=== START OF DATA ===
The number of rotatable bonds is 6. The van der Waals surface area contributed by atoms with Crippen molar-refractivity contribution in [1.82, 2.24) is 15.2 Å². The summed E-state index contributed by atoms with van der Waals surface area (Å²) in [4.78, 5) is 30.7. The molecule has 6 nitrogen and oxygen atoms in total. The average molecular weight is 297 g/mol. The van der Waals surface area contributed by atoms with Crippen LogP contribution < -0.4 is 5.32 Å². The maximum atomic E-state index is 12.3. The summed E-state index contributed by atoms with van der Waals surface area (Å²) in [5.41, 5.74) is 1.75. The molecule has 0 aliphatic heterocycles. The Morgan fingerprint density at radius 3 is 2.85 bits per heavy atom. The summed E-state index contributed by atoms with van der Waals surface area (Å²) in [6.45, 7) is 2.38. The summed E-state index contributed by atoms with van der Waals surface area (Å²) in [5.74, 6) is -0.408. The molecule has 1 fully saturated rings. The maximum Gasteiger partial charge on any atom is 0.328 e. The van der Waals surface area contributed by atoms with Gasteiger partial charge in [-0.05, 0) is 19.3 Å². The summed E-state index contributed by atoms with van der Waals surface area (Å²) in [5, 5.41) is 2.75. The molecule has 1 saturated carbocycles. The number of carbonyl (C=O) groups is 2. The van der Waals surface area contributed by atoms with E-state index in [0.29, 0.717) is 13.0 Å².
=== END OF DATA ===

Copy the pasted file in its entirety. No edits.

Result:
The number of rotatable bonds is 6. The van der Waals surface area contributed by atoms with Crippen molar-refractivity contribution in [1.82, 2.24) is 15.2 Å². The summed E-state index contributed by atoms with van der Waals surface area (Å²) in [4.78, 5) is 30.7. The molecule has 6 nitrogen and oxygen atoms in total. The average molecular weight is 297 g/mol. The van der Waals surface area contributed by atoms with Crippen LogP contribution < -0.4 is 5.32 Å². The maximum atomic E-state index is 12.3. The summed E-state index contributed by atoms with van der Waals surface area (Å²) in [5.41, 5.74) is 1.75. The molecule has 0 aliphatic heterocycles. The Morgan fingerprint density at radius 3 is 2.85 bits per heavy atom. The summed E-state index contributed by atoms with van der Waals surface area (Å²) in [6.45, 7) is 2.38. The summed E-state index contributed by atoms with van der Waals surface area (Å²) in [5.74, 6) is -0.408. The molecule has 1 fully saturated rings. The maximum Gasteiger partial charge on any atom is 0.328 e. The van der Waals surface area contributed by atoms with Gasteiger partial charge in [-0.05, 0) is 19.3 Å². The summed E-state index contributed by atoms with van der Waals surface area (Å²) in [5, 5.41) is 2.75. The molecule has 1 saturated carbocycles. The number of carbonyl (C=O) groups is 2. The van der Waals surface area contributed by atoms with E-state index in [0.29, 0.717) is 13.0 Å².